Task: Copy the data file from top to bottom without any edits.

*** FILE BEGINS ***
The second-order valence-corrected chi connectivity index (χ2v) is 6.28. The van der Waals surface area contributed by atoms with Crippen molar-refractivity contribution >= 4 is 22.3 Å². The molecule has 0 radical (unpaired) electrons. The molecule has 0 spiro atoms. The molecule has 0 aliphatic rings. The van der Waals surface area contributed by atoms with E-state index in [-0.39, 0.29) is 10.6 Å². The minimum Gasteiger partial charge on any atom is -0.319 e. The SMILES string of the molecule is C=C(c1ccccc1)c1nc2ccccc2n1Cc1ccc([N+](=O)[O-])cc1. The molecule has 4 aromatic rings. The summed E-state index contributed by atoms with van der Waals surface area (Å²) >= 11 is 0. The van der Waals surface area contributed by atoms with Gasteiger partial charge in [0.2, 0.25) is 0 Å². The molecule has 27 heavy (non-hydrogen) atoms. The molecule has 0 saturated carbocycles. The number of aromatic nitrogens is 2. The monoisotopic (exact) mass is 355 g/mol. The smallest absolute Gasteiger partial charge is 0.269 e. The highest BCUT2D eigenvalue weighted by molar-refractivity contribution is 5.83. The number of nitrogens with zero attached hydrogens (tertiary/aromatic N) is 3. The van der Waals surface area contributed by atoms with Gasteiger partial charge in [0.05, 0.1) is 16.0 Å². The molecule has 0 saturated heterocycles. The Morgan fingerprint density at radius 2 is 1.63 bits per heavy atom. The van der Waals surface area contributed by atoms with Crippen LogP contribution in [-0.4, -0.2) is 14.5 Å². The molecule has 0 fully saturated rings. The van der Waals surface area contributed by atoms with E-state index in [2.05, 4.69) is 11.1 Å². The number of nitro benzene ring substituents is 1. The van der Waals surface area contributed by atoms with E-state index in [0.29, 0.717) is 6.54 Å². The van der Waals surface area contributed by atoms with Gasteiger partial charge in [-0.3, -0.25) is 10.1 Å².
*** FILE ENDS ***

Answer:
The second-order valence-corrected chi connectivity index (χ2v) is 6.28. The van der Waals surface area contributed by atoms with Crippen molar-refractivity contribution >= 4 is 22.3 Å². The molecule has 0 radical (unpaired) electrons. The molecule has 0 spiro atoms. The molecule has 0 aliphatic rings. The van der Waals surface area contributed by atoms with E-state index in [-0.39, 0.29) is 10.6 Å². The minimum Gasteiger partial charge on any atom is -0.319 e. The SMILES string of the molecule is C=C(c1ccccc1)c1nc2ccccc2n1Cc1ccc([N+](=O)[O-])cc1. The molecule has 4 aromatic rings. The summed E-state index contributed by atoms with van der Waals surface area (Å²) >= 11 is 0. The van der Waals surface area contributed by atoms with Gasteiger partial charge in [0.2, 0.25) is 0 Å². The molecule has 27 heavy (non-hydrogen) atoms. The molecule has 0 saturated carbocycles. The number of aromatic nitrogens is 2. The monoisotopic (exact) mass is 355 g/mol. The smallest absolute Gasteiger partial charge is 0.269 e. The highest BCUT2D eigenvalue weighted by molar-refractivity contribution is 5.83. The number of nitrogens with zero attached hydrogens (tertiary/aromatic N) is 3. The van der Waals surface area contributed by atoms with Gasteiger partial charge in [0.05, 0.1) is 16.0 Å². The molecule has 0 saturated heterocycles. The Morgan fingerprint density at radius 2 is 1.63 bits per heavy atom. The van der Waals surface area contributed by atoms with Crippen LogP contribution in [-0.4, -0.2) is 14.5 Å². The molecule has 0 fully saturated rings. The van der Waals surface area contributed by atoms with E-state index in [2.05, 4.69) is 11.1 Å². The number of nitro benzene ring substituents is 1. The van der Waals surface area contributed by atoms with E-state index in [0.29, 0.717) is 6.54 Å². The van der Waals surface area contributed by atoms with Gasteiger partial charge in [-0.3, -0.25) is 10.1 Å².